It all began with Neal’s mother, Vivian, who had always enjoyed writing. In 2004, Neal and his brothers decided to self-publish one of Vivian’s stories and give it to her as a gift. Little did they know they were sending Neal and Betsy Delmonico on a journey that would last over a decade. The retired college professors who had taught at Truman State University — Neal in the philosophy and religion department, and Betsy in the English and linguistics department — found a new passion for the publishing business that continues to this day.
After being introduced to the publishing process, Neal realized he could begin publishing his own research. Because his area of emphasis is Southern Asian religions and uses languages not commonly printed in the United States, he had often struggled to find American publishers who would produce the original scripts alongside his translations. Neal’s studies have been the inspiration for the press’s title, as well as its offshoots.
“Golden Antelope” pays homage to Vivian’s hometown of Golden, Colorado, and is also a character in an Indian epic that represents art and creativity.
“It seemed appropriate,” Neal said.
While Neal wrote various works to publish, he said Betsy is at the heart of the creative press. She prefers editing and helping others reach their goals to writing stories or articles herself.
Neal and Besty decided to publish works relating to South Asia and Neal’s studies under the imprint Blazing Sapphire, a title also based on Indian texts, saving the Golden Antelope brand for creative works. A few years later, their business grew after they were asked to publish the work of their friend and colleague, Arnie Preussner, a committed Truman English professor who continued teaching while undergoing cancer treatment. Beginning with Preussner’s work on Shakespeare, the Delmonicos created the third branch of their publishing company, Naciketas, for nonfiction works unrelated to South Asia. Neal explained that Naciketas is a character from an Indian story who is known for asking questions to the point of frustrating those around him; he compared him to Socrates from Western culture.
Since branching out, Golden Antelope Press and its imprints have published the works of six different Truman professors. One-quarter of all works the Delmonicos have published have been authored by people with Truman connections. They have even published work by Kirksville native Ruth Ann Musick, a folklorist who went to Truman when it was Northeast Missouri State Teachers College. Current faculty members who have published with Golden Antelope Press include Bob Mielke and Monica Barron. Still, a large portion of Golden Antelope authors are retirees who have finally found time to write the book they have always wanted to write. One of these authors is Linda Seidel, a former Truman professor. Her new book, “The Belinda Chronicles,” began as a series of Facebook posts and reimagines Seidel’s personal journey entries as moments in the life of the fictional Belinda.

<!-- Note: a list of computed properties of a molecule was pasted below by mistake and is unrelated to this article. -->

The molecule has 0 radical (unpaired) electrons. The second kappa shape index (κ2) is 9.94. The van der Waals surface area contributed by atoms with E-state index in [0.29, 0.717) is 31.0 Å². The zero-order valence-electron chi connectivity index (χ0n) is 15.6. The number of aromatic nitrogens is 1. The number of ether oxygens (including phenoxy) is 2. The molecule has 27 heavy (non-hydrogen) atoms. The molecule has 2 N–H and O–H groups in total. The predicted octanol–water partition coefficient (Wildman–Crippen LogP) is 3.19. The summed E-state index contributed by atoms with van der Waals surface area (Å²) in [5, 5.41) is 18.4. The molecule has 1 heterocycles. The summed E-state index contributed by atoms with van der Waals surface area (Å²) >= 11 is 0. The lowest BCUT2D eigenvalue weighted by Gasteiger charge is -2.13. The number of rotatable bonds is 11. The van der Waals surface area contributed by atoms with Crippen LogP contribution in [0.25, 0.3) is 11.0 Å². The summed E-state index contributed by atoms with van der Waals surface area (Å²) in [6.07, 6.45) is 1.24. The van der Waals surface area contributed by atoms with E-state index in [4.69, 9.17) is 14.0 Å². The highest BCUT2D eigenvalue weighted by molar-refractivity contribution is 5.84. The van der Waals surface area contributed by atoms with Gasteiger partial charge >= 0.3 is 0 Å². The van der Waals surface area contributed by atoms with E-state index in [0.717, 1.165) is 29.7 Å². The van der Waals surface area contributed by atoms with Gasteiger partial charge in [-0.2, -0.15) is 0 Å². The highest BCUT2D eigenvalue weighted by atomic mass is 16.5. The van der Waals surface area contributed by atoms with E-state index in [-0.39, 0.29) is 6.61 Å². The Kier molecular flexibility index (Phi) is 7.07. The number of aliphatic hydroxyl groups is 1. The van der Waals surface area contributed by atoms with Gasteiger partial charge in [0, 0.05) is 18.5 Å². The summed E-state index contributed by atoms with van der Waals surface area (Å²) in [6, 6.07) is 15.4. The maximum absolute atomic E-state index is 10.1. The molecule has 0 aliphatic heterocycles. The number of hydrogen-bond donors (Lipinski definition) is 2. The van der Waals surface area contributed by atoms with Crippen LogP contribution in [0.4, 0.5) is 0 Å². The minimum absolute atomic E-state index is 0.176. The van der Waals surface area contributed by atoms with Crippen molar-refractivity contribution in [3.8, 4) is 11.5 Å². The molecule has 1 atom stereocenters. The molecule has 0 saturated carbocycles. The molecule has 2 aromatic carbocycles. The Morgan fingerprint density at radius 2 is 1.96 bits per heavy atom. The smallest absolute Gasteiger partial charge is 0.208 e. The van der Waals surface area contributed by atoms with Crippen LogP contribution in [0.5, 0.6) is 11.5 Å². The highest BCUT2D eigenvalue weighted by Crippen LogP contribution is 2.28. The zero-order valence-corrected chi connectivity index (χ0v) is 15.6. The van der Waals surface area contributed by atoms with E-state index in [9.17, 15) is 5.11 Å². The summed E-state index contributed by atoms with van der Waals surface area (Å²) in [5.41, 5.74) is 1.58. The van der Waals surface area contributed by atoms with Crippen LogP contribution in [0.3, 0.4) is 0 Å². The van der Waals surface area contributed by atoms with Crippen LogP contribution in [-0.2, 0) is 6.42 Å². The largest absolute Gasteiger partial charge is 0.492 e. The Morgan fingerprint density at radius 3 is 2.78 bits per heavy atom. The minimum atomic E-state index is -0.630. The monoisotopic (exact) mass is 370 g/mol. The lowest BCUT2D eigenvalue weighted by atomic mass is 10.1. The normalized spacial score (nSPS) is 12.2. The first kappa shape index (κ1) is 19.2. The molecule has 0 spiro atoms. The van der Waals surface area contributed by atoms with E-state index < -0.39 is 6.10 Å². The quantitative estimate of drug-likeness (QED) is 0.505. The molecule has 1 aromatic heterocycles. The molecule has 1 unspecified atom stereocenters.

While Golden Antelope has published many authors in later stages of life, they have also published younger authors who eventually moved on to contracts with bigger publishers. Because of the business partner they use to actually print the books, Golden Antelope books can be purchased internationally, and while physical copies are printed on-demand, readers can also buy e-book versions.
The small press is growing in prominence; last year, it received over 300 submissions from around the world. However, Betsy and Neal both acknowledged that they are not able to offer writers some of the advertising and marketing opportunities available when working with bigger presses. Small presses like Golden Antelope do not have the budget to put on the kind of events and campaigns that are often necessary to make a book stand out among the 300,000 new books published each year in the U.S. alone.
Knowing that Truman’s Bachelor of Fine Arts in creative writing attracts many aspiring writers who will traverse the publishing journey, Betsy and Neal gave some advice. First, Betsy said to remember that self-publishing can be a real option.
“It’s losing some of the stigma,” she said.
Since the Delmonicos run Golden Antelope as a home business, they can only handle so many projects at one time. They said they often suggest the self-publishing route to authors who have polished manuscripts but cannot be accepted by Golden Antelope at the time of submission.
Betsy’s second piece of advice was for people going through the editing process.
“If an editor says, ‘Change this to this,’ some change needs to happen there, but probably not the specific ‘this to this,’” Betsy explained.
She added that editors are good at seeing where changes need to be made, but that it is often the writer’s job to know exactly how to fix the problem.
The Delmonicos still live and work in Kirksville, and the press opens for submissions periodically. More information can be found on the Golden Antelope website.